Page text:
Our installed base of active devices hit a new all-time high – growing by more than 100 million units in 12 months. There are more Apple devices being used than ever before, and it’s a testament to the ongoing loyalty, satisfaction and engagement of our customers.

Also, as I mentioned earlier, revenue outside of our iPhone business grew by almost 19 percent year-over-year, including all-time record revenue from Services, Wearables and Mac. Our non-iPhone businesses have less exposure to emerging markets, and the vast majority of Services revenue is related to the size of the installed base, not current period sales.

Services generated over $10.8 billion in revenue during the quarter, growing to a new quarterly record in every geographic segment, and we are on track to achieve our goal of doubling the size of this business from 2016 to 2020.

Wearables grew by almost 50 percent year-over-year, as Apple Watch and AirPods were wildly popular among holiday shoppers; launches of MacBook Air and Mac mini powered the Mac to year-over-year revenue growth and the launch of the new iPad Pro drove iPad to year-over-year double-digit revenue growth.

We also expect to set all-time revenue records in several developed countries, including the United States, Canada, Germany, Italy, Spain, the Netherlands and Korea. And, while we saw challenges in some emerging markets, others set records, including Mexico, Poland, Malaysia and Vietnam.

Finally, we also expect to report a new all-time record for Apple’s earnings per share.

Looking Ahead

Our profitability and cash flow generation are strong, and we expect to exit the quarter with approximately $130 billion in net cash. As we have stated before, we plan to become net-cash neutral over time.

As we exit a challenging quarter, we are as confident as ever in the fundamental strength of our business. We manage Apple for the long term, and Apple has always used periods of adversity to re-examine our approach, to take advantage of our culture of flexibility, adaptability and creativity, and to emerge better as a result.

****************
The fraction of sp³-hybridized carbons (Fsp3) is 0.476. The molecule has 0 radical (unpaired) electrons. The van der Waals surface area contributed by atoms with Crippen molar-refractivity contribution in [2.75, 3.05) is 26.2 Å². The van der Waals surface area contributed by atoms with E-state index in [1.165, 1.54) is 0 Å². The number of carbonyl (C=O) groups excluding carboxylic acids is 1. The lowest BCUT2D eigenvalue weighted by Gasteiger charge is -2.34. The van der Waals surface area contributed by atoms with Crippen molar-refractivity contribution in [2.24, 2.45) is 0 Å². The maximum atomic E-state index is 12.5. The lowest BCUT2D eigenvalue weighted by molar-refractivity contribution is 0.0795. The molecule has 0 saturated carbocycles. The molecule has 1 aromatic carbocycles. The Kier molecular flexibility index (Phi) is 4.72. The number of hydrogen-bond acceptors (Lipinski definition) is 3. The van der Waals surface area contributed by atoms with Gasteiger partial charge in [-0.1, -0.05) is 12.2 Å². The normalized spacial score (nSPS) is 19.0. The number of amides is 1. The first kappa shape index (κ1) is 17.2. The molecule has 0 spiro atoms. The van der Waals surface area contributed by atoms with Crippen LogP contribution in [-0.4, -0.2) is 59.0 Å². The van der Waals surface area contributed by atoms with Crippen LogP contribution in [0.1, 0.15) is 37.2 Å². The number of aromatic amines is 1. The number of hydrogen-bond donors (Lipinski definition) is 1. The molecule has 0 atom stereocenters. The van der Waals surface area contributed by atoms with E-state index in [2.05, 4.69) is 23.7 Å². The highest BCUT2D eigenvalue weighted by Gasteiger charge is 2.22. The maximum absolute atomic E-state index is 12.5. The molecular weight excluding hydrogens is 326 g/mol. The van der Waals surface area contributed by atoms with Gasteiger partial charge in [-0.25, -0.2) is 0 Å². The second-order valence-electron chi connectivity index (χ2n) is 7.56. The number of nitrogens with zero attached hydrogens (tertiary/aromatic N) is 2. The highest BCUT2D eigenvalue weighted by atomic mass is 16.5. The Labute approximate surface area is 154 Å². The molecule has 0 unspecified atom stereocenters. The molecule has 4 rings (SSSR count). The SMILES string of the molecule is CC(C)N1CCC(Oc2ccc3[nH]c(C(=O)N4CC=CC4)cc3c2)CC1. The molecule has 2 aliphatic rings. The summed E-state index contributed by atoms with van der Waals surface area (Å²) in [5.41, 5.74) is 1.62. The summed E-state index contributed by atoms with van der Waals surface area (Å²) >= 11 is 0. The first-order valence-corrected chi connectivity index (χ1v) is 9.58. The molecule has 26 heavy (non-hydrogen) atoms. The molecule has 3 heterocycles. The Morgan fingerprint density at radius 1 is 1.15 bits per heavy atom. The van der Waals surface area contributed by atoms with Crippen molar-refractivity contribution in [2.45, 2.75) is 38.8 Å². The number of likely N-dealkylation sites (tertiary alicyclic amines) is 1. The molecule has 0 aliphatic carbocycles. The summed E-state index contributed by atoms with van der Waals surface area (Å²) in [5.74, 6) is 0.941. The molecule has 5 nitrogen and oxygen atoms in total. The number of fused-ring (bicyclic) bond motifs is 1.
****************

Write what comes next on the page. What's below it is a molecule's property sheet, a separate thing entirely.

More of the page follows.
Most importantly, we are confident and excited about our pipeline of future products and services. Apple innovates like no other company on earth, and we are not taking our foot off the gas.

We can’t change macroeconomic conditions, but we are undertaking and accelerating other initiatives to improve our results. One such initiative is making it simple to trade in a phone in our stores, finance the purchase over time, and get help transferring data from the current to the new phone. This is not only great for the environment, it is great for the customer, as their existing phone acts as a subsidy for their new phone, and it is great for developers, as it can help grow our installed base.

This is one of a number of steps we are taking to respond. We can make these adjustments because Apple’s strength is in our resilience, the talent and creativity of our team, and the deeply held passion for the work we do every day.

Expectations are high for Apple because they should be. We are committed to exceeding those expectations every day.

That has always been the Apple way, and it always will be.

Tim

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A columnist in political development in Greater China region, technology and gadgets, media industry, parenting and other interesting topics.